Causes of Pigmentation

The skin colour is determined by the interaction of different colorants. The brown coloration results from the pigments eumelanin and phaeomelanin, which are produced in special epidermal cells called melanocytes. The enzyme tyrosinase, usually present in an inactive form, is formed in these melanocytes. Its activation by UV light triggers off melanogenesis, a complex series of enzymatic chemical reactions which finally lead to the formation of melanins, leading to undesirable discolorations on the surface of skin that typically manifests as age spots, melasma or freckles.

Mechanism of Action

Arbutin is glycosylated hydroquinone that comes in 2 forms, the Alpha-Arbutin and the Beta-Arbutin. Arbutins are considered to be the ideal skin lightening agent as it assists in the blocking of epidermal melanin biosynthesis. It helps to block epidermal melanin biosynthesis by inhibiting enzymatic oxidation of Tyrosine and Dopa.

Alpha-Arbutin has been proven to have superior results, even when compared to its chemically-similar molecules, hydroquinone and beta-arbutin. In addition to higher efficacy, it also boasts a better safety profile compared to hydroquinone, and is more stable when compared to beta-arbutin. These characteristics make it the go-to active for lightening of complexion and minimization of dark spots on the skin.

Hydroquinone vs Alpha Arbutin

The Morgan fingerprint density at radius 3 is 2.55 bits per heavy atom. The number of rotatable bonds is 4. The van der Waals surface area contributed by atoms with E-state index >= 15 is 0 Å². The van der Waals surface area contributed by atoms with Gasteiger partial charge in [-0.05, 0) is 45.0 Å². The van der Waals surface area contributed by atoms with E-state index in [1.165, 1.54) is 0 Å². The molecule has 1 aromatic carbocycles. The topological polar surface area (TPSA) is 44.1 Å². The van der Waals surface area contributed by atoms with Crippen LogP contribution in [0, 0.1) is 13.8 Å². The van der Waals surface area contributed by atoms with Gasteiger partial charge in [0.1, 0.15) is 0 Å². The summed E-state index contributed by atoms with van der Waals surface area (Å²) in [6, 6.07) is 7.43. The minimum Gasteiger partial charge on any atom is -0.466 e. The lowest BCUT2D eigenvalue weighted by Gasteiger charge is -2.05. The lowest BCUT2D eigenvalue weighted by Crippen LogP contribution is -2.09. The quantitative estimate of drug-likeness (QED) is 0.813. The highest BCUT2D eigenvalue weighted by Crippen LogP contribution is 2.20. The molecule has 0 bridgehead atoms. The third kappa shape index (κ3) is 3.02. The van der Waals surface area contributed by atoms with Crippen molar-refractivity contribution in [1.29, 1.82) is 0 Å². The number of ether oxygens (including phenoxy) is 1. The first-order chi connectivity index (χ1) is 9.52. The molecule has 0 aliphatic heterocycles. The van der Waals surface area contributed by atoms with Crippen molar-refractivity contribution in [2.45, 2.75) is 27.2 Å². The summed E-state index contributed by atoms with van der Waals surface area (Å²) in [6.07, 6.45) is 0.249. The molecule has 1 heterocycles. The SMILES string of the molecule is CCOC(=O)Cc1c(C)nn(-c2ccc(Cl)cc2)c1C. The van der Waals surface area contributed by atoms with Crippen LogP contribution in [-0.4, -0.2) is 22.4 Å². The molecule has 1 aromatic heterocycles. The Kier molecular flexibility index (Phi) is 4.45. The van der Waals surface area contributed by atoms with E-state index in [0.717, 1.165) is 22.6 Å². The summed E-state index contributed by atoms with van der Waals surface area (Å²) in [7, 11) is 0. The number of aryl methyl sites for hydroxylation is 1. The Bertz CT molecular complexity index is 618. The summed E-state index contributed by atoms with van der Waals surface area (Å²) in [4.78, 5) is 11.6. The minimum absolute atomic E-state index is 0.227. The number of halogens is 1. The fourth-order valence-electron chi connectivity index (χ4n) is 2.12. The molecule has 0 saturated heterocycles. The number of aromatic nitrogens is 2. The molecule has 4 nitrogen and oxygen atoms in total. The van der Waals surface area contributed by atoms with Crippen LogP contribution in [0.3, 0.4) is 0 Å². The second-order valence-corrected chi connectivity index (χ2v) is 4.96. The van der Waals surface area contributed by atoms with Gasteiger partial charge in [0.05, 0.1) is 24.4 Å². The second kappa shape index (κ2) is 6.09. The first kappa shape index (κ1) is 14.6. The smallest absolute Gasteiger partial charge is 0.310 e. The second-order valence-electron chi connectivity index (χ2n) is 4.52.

Hydroquinone has long been considered the gold standard for the treatment of hyperpigmentation. While clinical studies report excellent depigmentation responses induced by 2% hydroquinone, it has also been shown to cause chronic adverse effects. These include exogenous ochronosis, cataract, pigmented colloid milia, sclera, and nail pigmentation, loss of elasticity of the skin, impaired wound healing and exuding an offensive fish odour. Hydroquinone can also cause DNA damage. These adverse effects limits the usage of hydroquinone.

Alpha-Arbutin has been proven to effect a superior lightening effect without the toxicity and irritations associated with hydroquinone.


A skin-lightening study on 80 Chinese descent women demonstrated that an emulsion containing 1% Alpha-Arbutin resulted in a faster and more pronounced skin lightening effect after 1 month when compared with other commonly used single components at 1 % use levels. Below shows the classification of lightening single components according to the magnitude of their specific effect after 1 month (M0 = start, M1 = after 1 month) measured by chromametric studies.


In a 3 month study1 on 26 female volunteers 2% Alpha-Arbutin in a cream formulation minimizes liver spots more efficiently than Beta-Arbutin.

The figure below shows satisfaction quotients relating to the evaluation of the liver spot reduction.